Yale’s census participation rate is almost 100 percent, but only 53 percent of New Haven residents who were mailed a census form have responded.
New Haven’s relatively low participation rate — 13 percentage points below the national average — is cause for concern, four out of six aldermen interviewed said. But given the recent uptick in gun violence, Ward 23 alderman Yusuf Shah said he fears for the safety of the census counters, who go out into the city to count those who have not submitted their forms.
“We know there has been a lot of violence and New Haven right now may not be a walk in the park,” Shah said. “At the same time, we do have an obligation to go out there and get the numbers [of people in the city].”
Aldermanic president and Ward 29 alderman Carl Goldfield said the census is important because it affects how much federal aid the city receives, and Casey said census-dependent grants fund public services such as highway construction and repair, public school expansions, food stamps and library resources.
“Some people say I don’t need any help from the government,” she said. “But the streets you drive, the library you use, the hospital your children go to — everyone uses those services.”
Fernanda Casey, New Haven’s director of census planning, said it is hardest to get people from Fair Haven and the Hill neighborhoods to participate because many of them are undocumented. She said her team has put up fliers assuring residents that they will not be deported for filling out the census.
The city has also tried to reach out to residents through community organizations and religious groups. For instance, Casey said city workers set up questionnaire assistance centers at black community churches last Sunday.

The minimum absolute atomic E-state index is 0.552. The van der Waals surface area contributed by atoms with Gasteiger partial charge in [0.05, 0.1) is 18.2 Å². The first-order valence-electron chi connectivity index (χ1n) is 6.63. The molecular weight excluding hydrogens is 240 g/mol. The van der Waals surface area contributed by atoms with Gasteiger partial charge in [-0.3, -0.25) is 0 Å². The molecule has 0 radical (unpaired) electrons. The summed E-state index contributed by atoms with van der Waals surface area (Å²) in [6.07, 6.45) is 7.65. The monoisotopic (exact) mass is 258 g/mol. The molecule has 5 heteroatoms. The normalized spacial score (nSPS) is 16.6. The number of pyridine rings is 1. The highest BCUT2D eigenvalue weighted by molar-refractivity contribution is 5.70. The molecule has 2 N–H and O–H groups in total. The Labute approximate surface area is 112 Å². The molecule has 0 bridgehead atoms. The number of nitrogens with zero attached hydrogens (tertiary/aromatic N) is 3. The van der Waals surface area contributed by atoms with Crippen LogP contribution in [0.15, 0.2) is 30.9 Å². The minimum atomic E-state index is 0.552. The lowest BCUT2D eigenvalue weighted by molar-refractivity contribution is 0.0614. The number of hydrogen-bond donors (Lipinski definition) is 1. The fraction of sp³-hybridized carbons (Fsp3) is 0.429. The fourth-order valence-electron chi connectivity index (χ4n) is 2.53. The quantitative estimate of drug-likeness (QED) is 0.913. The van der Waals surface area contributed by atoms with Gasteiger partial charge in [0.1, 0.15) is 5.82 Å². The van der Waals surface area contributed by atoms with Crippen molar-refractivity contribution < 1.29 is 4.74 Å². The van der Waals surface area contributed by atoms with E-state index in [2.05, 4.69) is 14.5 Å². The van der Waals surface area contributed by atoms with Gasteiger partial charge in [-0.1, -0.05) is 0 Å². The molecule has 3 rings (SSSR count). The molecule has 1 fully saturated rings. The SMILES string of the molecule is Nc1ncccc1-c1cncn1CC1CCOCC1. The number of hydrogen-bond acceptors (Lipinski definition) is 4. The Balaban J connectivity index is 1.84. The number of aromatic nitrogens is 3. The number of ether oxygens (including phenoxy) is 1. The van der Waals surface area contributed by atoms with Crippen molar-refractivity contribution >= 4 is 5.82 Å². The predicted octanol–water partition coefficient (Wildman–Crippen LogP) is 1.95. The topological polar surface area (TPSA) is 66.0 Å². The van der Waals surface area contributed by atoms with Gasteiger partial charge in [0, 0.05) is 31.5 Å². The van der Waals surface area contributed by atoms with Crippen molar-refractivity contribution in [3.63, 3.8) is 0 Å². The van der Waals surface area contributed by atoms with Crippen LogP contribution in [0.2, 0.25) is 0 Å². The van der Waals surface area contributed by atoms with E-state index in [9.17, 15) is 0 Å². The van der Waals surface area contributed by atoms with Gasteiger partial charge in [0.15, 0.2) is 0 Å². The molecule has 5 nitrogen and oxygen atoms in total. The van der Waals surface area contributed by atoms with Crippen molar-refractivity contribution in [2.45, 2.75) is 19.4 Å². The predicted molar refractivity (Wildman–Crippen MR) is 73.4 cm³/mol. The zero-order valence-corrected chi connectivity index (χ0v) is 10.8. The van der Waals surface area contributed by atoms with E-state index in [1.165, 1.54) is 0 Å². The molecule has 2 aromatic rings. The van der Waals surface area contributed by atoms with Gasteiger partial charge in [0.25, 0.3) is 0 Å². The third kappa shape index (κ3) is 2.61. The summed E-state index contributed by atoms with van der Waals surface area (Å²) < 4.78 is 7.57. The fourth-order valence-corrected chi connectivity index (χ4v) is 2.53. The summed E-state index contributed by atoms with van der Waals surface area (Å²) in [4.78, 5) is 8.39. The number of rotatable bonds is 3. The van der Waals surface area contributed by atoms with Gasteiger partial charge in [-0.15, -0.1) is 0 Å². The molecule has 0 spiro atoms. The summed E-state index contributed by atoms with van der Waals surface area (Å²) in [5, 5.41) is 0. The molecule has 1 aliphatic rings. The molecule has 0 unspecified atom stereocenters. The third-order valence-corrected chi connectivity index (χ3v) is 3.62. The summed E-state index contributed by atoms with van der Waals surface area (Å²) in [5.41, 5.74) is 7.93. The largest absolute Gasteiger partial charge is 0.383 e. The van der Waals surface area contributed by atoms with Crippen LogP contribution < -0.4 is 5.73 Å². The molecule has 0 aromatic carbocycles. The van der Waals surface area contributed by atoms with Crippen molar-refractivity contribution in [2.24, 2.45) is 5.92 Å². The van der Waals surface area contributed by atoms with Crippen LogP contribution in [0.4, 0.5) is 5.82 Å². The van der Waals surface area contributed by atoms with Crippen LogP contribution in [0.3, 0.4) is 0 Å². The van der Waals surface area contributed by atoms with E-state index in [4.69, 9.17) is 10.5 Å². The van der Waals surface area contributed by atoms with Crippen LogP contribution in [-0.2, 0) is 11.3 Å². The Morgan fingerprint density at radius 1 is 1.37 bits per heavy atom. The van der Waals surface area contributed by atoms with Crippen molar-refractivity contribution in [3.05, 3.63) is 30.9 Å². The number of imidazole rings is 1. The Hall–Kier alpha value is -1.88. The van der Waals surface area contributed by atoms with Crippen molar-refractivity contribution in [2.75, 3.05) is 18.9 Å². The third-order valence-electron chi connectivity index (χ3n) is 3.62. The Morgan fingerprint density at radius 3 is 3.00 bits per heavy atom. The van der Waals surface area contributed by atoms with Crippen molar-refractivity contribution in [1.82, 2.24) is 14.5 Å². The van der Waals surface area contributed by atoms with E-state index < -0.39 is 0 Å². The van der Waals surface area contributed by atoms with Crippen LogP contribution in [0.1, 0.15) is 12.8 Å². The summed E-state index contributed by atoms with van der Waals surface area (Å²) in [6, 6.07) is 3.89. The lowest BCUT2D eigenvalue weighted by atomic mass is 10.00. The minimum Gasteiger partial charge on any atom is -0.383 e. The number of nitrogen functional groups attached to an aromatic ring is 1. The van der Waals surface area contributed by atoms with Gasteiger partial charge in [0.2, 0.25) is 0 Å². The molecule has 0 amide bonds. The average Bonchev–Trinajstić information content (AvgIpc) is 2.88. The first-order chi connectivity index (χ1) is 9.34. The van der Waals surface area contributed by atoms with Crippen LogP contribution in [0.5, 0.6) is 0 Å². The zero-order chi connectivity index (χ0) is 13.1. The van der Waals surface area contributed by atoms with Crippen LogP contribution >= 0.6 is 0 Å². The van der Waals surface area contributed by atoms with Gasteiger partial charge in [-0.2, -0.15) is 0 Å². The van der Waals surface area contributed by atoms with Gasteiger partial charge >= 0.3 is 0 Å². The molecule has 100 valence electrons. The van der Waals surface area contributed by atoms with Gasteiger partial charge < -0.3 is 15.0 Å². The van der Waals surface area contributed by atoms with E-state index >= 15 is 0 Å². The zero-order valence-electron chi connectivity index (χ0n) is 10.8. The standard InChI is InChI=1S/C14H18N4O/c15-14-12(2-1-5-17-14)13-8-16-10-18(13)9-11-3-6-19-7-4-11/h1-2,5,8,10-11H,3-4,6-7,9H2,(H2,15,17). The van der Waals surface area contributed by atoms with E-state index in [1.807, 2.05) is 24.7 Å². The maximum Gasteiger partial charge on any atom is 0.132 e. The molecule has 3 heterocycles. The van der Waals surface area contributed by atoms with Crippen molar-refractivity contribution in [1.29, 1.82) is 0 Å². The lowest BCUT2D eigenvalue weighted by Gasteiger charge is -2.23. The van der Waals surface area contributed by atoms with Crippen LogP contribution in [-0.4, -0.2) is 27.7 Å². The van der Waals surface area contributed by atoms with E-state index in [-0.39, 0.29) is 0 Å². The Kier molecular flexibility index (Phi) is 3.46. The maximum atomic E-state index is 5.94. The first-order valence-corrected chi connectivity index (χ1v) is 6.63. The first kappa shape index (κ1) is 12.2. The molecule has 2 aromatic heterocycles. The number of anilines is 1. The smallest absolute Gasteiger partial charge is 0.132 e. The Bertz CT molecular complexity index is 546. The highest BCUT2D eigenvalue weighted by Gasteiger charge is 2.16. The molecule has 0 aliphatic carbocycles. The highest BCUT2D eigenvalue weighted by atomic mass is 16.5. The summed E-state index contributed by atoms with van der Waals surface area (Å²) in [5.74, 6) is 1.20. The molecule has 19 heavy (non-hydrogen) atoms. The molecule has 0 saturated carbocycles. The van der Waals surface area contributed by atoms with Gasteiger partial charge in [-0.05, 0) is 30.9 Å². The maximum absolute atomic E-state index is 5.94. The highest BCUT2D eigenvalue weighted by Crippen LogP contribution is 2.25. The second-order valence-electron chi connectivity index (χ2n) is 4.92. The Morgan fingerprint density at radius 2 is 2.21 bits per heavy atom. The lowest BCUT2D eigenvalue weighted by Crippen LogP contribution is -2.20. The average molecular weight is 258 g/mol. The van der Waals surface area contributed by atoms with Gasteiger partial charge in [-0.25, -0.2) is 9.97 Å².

Ward 3 Alderwoman Jacqueline James-Evans said she expects New Haven’s actual census participation rate to increase after census workers complete their rounds in the neighborhoods. Still, some people are simply not going to fill out the census forms they were mailed, Shah said, and so going door-to-door is the only way to get their information.
Casey also noted that the participation rate does not account for forms filled out in groups (such as those of Yale students) or at questionnaire assistance centers. Casey said it is too difficult right now to calculate the actual participation rate because non mail-in census forms does not have a barcode on them and takes longer to process.
Ward 7 alderwoman Frances “Bitsie” Clark said the mail-in form is the most convenient way for many of her constituents to fill out the census because they live in apartments that are difficult for census workers to reach when they go knocking door-to-door.
For the 2000 census, New Haven’s mail participation rate was 59 percent, 13 points below the national average.